Since dual-layer DVDs have two data layers, placed one on top of the other – Layer 0 and Layer 1, there are two ways in which these two layers may be written to - L0, inside to outside and L1 inside to outside again, or L0 inside to outside and L1 outside to inside. OTP is used for DVD-Video, to prevent the inherent delay that PTP involves: in PTP, the laser head moves from the outside edge of the DVD to the inside to start reading L1 when it reaches the end of L0; this results in the video skipping or freezing up for some time as the laser head repositions itself and the system waits to start receiving data again. For comparison, the table below shows storage capacities of the four most common DVD recordable media, excluding DVD-RAM. Stands for standard single-layer discs, while DL denotes the dual-layer variants. See articles on the formats in question for information on compatibility issues. DVD-R DL DVD DVD+R DVD+RW DVD+RW DL Book type MultiLevel Recording Bennett, Hugh. Understanding Recordable & Rewritable DVD.
Cupertino: Optical Storage Technology Association, Apr. 2004. Bennett, Hugh. "DVD±RW DL—D. O. A.?" EMedia Xtra May 10, 2005. Double-layer DVD heats up standards battle - ZDNet UK JVC's April 2005 announcement on DVD+RW DL DVD-R9 and DVD+R9 Hardware and Standards by The DVD Insider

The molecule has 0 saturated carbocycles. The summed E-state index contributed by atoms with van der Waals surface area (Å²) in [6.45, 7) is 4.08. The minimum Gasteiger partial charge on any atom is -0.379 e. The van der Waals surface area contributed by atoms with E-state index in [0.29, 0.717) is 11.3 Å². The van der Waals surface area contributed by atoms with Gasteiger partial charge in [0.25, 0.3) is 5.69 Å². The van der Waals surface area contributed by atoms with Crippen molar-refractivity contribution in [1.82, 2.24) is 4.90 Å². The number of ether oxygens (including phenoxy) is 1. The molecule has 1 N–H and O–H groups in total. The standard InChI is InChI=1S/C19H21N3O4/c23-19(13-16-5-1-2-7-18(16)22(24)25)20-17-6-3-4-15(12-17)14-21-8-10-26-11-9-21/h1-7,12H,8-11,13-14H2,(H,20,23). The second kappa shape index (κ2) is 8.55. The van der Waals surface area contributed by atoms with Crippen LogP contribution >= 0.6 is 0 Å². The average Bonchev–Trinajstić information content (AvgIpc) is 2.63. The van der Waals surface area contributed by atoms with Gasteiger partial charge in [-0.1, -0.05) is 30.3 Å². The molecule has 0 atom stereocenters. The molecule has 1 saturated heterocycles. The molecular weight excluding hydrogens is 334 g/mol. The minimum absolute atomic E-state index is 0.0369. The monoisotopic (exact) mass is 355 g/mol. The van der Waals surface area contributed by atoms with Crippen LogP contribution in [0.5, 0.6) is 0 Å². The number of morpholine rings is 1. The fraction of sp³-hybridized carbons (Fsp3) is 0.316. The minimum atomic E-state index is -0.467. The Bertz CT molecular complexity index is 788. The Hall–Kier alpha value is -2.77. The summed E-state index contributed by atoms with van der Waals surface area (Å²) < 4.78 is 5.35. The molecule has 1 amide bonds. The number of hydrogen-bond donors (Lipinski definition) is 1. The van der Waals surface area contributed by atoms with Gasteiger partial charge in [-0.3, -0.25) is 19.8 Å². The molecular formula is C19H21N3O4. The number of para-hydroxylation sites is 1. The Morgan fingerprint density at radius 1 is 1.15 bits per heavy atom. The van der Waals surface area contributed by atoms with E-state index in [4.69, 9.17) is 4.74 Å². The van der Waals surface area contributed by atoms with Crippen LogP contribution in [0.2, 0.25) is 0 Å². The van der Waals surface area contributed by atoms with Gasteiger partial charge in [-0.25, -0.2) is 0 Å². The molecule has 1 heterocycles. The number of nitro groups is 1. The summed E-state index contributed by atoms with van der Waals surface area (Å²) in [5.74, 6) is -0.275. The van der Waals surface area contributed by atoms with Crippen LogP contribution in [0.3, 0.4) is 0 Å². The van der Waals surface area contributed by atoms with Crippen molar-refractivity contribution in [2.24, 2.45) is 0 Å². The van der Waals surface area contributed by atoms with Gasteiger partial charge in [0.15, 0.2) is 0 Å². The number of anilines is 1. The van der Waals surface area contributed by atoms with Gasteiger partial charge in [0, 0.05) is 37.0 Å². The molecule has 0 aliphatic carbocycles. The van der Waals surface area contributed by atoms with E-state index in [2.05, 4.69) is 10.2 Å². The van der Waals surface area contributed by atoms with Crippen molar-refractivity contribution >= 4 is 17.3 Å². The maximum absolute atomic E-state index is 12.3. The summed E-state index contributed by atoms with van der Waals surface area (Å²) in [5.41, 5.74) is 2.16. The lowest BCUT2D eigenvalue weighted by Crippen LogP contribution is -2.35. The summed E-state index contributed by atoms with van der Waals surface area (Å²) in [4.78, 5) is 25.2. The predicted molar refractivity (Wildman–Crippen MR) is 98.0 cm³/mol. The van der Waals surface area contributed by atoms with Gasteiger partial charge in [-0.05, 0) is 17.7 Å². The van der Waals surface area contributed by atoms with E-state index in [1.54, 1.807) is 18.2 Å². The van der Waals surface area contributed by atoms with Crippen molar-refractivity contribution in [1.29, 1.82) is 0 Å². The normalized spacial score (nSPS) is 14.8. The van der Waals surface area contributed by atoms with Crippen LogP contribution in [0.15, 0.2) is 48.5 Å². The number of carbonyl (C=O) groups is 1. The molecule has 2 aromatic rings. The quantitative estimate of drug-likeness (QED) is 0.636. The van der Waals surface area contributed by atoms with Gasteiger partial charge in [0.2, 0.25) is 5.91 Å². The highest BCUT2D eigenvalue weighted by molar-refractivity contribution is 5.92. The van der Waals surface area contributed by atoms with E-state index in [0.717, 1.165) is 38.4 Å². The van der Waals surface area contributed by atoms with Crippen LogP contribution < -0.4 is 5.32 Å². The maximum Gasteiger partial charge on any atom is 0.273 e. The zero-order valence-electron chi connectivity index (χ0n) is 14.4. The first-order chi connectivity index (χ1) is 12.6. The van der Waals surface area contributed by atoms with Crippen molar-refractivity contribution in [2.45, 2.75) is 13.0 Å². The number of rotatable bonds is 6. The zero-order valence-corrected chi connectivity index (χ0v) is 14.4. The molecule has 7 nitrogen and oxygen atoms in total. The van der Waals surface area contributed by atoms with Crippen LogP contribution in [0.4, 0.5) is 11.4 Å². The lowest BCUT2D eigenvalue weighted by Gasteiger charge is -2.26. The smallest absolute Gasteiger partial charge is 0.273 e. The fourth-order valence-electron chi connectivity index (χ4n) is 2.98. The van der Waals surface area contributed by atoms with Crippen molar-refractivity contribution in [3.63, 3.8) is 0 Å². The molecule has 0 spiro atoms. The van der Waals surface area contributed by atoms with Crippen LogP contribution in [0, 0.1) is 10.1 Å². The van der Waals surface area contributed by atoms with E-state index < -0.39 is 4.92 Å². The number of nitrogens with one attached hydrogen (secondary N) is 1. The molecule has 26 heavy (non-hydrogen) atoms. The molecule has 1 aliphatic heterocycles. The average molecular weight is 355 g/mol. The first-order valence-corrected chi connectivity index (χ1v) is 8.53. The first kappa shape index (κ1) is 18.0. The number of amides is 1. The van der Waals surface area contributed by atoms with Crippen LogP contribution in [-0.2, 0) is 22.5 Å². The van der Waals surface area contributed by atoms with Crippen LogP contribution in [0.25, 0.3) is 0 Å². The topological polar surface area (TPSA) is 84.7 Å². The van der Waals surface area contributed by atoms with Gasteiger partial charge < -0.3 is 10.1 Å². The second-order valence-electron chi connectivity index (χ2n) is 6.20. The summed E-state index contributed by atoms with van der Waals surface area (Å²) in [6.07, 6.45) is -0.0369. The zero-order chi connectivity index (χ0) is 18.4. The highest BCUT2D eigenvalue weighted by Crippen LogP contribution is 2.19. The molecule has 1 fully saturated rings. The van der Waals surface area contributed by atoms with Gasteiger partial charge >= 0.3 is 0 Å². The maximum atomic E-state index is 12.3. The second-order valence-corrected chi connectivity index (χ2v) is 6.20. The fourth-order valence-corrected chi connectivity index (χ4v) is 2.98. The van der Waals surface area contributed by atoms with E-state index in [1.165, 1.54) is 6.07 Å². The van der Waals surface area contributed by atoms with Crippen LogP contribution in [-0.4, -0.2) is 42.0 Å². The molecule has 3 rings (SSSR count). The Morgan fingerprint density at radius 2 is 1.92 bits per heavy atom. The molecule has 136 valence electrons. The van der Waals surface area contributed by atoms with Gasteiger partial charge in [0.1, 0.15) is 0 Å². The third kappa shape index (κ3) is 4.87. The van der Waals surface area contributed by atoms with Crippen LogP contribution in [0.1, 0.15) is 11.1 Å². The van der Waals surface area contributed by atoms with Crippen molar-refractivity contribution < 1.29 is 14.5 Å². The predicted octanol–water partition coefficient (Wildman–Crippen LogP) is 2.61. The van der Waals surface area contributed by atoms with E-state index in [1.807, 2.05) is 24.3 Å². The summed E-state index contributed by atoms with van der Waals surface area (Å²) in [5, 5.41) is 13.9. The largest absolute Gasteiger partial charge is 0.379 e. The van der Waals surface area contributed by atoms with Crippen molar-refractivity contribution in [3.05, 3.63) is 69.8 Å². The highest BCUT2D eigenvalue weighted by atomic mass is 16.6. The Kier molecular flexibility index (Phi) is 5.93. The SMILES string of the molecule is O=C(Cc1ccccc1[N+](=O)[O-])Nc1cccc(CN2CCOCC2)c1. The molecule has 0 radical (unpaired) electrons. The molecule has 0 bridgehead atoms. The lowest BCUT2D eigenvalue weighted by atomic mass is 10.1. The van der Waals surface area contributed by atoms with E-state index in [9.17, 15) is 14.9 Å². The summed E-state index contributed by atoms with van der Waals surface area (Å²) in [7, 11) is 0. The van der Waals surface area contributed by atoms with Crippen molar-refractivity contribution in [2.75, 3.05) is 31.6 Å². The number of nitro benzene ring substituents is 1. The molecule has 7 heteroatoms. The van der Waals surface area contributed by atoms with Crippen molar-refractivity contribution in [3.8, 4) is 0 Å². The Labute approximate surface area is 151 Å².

Photo CD is a system designed by Kodak for digitizing and saving photos onto a CD. Launched in 1992, the discs were designed to hold nearly 100 high quality images, scanned prints and slides using special proprietary encoding. Photo CDs are defined in the Beige Book and conform to the CD-ROM XA and CD-i Bridge specifications as well, they were intended to play on CD-i players, Photo CD players, any computer with a suitable software. The system failed to gain mass usage among consumers due to its proprietary nature, the decreasing scanner prices, the lack of CD-ROM drives in most home personal computers of the day. Furthermore, Photo CD relied on CRT-based TV sets for home use. However, these were designed for moving pictures, their typical flicker became an issue. The Photo CD system gained a fair level of acceptance among professional photographers due to the low cost of the high quality film scans. Prior to Photo CD, professionals who wished to digitize their film images were forced to pay much higher fees to obtain drum scans of their film negatives and transparencies.
The Kodak Pro Photo CD Master Disc contains 25 images with maximum resolution of 6144 x 4096 pixels. This type is appropriate for 120 film, 4x5, but for small picture film, if highest resolution is required. Separate from the Photo CD format is Kodak's proprietary "Portfolio CD" format, which combines Red Book CD audio and Beige Book PCD with interactive menus and hotspots on PCD images; some standalone Philips Photo/Audio CD players could play Portfolio CDs, Windows player application was available. The Kodak Portfolio CD is not defined in any particular Rainbow Book; the Photo CD system was announced by Kodak in 1990. Photo CD targeted a full range of photographic needs, ranging from consumer level point-and-shoot cameras to high-end professionals using large format 4x5 sheet film; the first Photo CD products, including scanners for processing labs and Photo CD players for consumers, became available in 1992. The project was expected to be a $600 million business by 1997 with $100 million in operational earnings.